What's Law Got to Do with It? What Judges Do, Why They Do It, and What's at Stake

By Charles Gardner Geyh | Go to book overview
Save to active project

1 What’s Law Got to Do with it
Thoughts from “the Realm of Political Science”

Jeffrey A. Segal

CHIEF JUSTICE ROBERTS has declared himself to be a believer in precedent, a follower of the rule of law, an umpire calling balls and strikes:

Somebody asked me, you know, “Are you going to be on the side of the little
guy?” And you obviously want to give an immediate answer, but, as you reflect
on it, if the Constitution says that the little guy should win, the little guy’s going
to win in court before me. But if the Constitution says that the big guy should
win, well, then the big guy’s going to win, because my obligation is to the Con-
stitution. That’s the oath.” (Roberts 2005)

While this may have been mere show, it wasn’t mere show just for the Judiciary Committee. In a recent speech at the University of Arizona’s Rehnquist Center, Roberts declared that the shift to a Supreme Court filled exclusively with former appellate judges took constitutional law out of “the realm of political science” and onto “the more solid grounds of legal arguments. What are the texts of the statutes involved? What precedents control?”(Liptak 2009).

Let’s leave aside for the moment the fact that Roberts’s assertions are empirically false—justices who served on lower appellate courts are not more likely to abide by precedent, and are not less likely to vote ideologically than are judges without appellate court experience (Epstein et al. 2009). What is the realm of political science? A quick answer is that political science examinations of judicial decision-making have focused on four partially overlapping models of such behavior: the legal model, the historical institutional model, the attitudinal model, and the strategic model.

-17-

Notes for this page

Add a new note
If you are trying to select text to create highlights or citations, remember that you must now click or tap on the first word, and then click or tap on the last word.
Loading One moment ...
Project items
Notes
Cite this page

Cited page

Style
Citations are available only to our active members.
Sign up now to cite pages or passages in MLA, APA and Chicago citation styles.

Cited page

Bookmark this page
What's Law Got to Do with It? What Judges Do, Why They Do It, and What's at Stake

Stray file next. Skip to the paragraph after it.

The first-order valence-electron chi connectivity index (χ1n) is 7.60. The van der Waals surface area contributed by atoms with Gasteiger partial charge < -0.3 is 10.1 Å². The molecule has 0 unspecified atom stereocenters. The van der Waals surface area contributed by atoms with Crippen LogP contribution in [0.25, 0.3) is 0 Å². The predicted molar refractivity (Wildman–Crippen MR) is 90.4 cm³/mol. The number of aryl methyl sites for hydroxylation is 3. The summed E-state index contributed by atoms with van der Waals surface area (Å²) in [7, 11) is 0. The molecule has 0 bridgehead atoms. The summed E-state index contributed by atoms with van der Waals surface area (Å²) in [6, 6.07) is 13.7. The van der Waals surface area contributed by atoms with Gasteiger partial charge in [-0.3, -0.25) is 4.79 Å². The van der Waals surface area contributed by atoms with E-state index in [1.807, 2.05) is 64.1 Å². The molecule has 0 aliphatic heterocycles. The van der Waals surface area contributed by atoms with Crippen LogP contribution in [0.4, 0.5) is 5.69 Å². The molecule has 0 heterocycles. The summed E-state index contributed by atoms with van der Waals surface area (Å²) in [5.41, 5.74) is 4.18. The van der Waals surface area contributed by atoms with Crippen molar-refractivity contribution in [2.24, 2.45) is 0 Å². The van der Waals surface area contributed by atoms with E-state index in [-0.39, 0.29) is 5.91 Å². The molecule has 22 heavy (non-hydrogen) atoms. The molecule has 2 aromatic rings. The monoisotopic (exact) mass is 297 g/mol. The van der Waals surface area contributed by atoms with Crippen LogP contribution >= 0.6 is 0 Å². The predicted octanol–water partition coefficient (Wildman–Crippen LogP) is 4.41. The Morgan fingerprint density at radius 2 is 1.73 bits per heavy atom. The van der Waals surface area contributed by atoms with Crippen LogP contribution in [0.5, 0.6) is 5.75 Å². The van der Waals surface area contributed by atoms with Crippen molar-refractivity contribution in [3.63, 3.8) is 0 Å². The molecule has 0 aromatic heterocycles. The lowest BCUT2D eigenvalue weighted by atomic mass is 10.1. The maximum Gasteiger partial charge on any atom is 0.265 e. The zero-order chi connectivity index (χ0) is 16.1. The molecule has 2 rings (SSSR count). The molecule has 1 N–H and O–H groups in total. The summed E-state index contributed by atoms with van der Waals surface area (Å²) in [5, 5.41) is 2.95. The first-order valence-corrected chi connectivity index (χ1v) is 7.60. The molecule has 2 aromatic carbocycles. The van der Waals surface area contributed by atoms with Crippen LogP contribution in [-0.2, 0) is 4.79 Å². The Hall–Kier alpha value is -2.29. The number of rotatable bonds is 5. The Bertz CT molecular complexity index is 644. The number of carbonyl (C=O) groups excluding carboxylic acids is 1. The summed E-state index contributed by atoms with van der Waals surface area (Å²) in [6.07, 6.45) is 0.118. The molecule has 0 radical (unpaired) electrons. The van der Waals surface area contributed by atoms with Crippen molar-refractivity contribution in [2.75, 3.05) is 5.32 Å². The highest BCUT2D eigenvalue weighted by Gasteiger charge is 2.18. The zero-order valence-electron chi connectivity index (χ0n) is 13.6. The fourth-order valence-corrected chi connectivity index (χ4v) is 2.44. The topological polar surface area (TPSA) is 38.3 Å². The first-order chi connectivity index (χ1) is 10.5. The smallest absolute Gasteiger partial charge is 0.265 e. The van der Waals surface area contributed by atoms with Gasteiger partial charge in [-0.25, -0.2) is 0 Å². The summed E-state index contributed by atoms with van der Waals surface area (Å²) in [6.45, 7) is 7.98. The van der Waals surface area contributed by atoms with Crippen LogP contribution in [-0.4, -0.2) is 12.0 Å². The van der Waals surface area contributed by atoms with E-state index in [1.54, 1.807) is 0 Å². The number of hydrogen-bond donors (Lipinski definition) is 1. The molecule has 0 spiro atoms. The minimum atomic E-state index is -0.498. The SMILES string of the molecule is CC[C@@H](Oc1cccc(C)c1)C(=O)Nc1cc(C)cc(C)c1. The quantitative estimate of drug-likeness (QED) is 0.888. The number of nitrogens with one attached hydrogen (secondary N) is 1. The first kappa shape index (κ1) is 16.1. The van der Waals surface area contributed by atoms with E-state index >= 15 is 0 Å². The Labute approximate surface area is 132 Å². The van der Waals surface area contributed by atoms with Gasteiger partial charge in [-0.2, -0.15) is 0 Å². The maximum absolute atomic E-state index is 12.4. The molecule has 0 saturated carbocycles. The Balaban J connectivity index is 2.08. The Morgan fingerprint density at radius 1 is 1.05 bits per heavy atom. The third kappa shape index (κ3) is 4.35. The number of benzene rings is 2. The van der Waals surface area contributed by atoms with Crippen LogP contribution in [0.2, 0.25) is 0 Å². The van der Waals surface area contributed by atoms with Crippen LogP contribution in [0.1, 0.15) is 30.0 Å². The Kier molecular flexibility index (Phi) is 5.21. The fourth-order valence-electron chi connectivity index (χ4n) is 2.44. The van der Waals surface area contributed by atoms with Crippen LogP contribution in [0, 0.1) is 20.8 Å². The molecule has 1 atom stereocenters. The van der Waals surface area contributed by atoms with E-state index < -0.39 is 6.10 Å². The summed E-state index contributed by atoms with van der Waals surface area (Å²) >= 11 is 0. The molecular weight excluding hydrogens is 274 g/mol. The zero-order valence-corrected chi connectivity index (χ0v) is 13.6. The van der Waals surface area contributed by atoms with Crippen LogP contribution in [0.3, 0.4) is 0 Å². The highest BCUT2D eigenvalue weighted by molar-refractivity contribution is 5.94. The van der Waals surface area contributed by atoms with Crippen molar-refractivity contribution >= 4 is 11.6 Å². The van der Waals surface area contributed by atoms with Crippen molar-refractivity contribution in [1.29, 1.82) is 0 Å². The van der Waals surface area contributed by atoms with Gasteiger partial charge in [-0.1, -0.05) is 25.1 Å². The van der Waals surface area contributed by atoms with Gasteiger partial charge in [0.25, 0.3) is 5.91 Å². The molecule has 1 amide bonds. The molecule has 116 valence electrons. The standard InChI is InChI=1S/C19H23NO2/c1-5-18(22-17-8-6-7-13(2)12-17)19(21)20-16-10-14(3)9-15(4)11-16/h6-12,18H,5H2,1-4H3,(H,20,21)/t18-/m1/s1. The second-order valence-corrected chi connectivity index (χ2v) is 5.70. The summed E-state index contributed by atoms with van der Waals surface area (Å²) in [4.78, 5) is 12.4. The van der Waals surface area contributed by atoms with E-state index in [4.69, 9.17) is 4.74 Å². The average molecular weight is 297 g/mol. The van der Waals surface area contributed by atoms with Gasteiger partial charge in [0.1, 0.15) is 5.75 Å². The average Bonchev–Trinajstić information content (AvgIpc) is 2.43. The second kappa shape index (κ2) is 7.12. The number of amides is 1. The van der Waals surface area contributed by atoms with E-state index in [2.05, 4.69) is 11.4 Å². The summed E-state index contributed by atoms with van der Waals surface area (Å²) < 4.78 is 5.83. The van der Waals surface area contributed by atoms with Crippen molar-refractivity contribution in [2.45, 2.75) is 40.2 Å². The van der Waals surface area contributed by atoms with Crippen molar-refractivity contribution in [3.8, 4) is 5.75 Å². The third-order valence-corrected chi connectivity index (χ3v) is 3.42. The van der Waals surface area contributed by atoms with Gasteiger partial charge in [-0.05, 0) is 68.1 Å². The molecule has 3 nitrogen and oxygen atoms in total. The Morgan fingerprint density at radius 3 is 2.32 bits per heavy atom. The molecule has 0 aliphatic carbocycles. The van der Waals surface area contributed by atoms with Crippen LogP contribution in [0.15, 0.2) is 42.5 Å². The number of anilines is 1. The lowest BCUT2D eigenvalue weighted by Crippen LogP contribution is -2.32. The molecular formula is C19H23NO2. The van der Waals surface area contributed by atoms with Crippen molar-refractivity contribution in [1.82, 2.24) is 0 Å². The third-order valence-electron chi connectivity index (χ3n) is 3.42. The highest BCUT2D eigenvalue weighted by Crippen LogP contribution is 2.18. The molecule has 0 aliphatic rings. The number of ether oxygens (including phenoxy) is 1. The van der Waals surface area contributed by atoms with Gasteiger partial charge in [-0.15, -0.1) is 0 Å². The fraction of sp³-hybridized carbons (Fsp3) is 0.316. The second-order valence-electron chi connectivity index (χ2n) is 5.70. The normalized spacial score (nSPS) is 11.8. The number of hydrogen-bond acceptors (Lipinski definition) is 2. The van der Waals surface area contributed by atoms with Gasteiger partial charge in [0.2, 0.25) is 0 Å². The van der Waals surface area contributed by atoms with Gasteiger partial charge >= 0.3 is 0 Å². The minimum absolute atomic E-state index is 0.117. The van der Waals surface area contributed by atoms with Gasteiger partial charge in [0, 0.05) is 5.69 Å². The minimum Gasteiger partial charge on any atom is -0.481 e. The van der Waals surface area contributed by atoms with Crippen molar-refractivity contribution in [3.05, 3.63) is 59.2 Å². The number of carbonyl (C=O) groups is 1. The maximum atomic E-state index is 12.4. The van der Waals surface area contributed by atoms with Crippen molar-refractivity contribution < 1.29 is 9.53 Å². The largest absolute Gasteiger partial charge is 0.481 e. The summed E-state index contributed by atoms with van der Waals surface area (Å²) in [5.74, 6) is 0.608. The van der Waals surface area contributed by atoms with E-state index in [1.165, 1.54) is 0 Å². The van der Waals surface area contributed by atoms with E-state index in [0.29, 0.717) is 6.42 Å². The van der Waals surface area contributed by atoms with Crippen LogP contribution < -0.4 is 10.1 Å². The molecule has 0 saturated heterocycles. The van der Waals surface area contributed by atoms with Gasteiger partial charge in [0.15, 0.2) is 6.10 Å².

Settings

Settings

Typeface
Text size Smaller Larger
Search within

Search within this book

Look up

Look up a word

  • Dictionary
  • Thesaurus
Please submit a word or phrase above.
Print this page

Print this page

Why can't I print more than one page at a time?

While we understand printed pages are helpful to our users, this limitation is necessary to help protect our publishers' copyrighted material and prevent its unlawful distribution. We are sorry for any inconvenience.
Full screen
/ 356

matching results for page

Cited passage

Style
Citations are available only to our active members.
Sign up now to cite pages or passages in MLA, APA and Chicago citation styles.

Cited passage

Welcome to the new Questia Reader

The Questia Reader has been updated to provide you with an even better online reading experience.  It is now 100% Responsive, which means you can read our books and articles on any sized device you wish.  All of your favorite tools like notes, highlights, and citations are still here, but the way you select text has been updated to be easier to use, especially on touchscreen devices.  Here's how:

1. Click or tap the first word you want to select.
2. Click or tap the last word you want to select.

OK, got it!

Thanks for trying Questia!

Please continue trying out our research tools, but please note, full functionality is available only to our active members.

Your work will be lost once you leave this Web page.

For full access in an ad-free environment, sign up now for a FREE, 1-day trial.

Already a member? Log in now.

Are you sure you want to delete this highlight?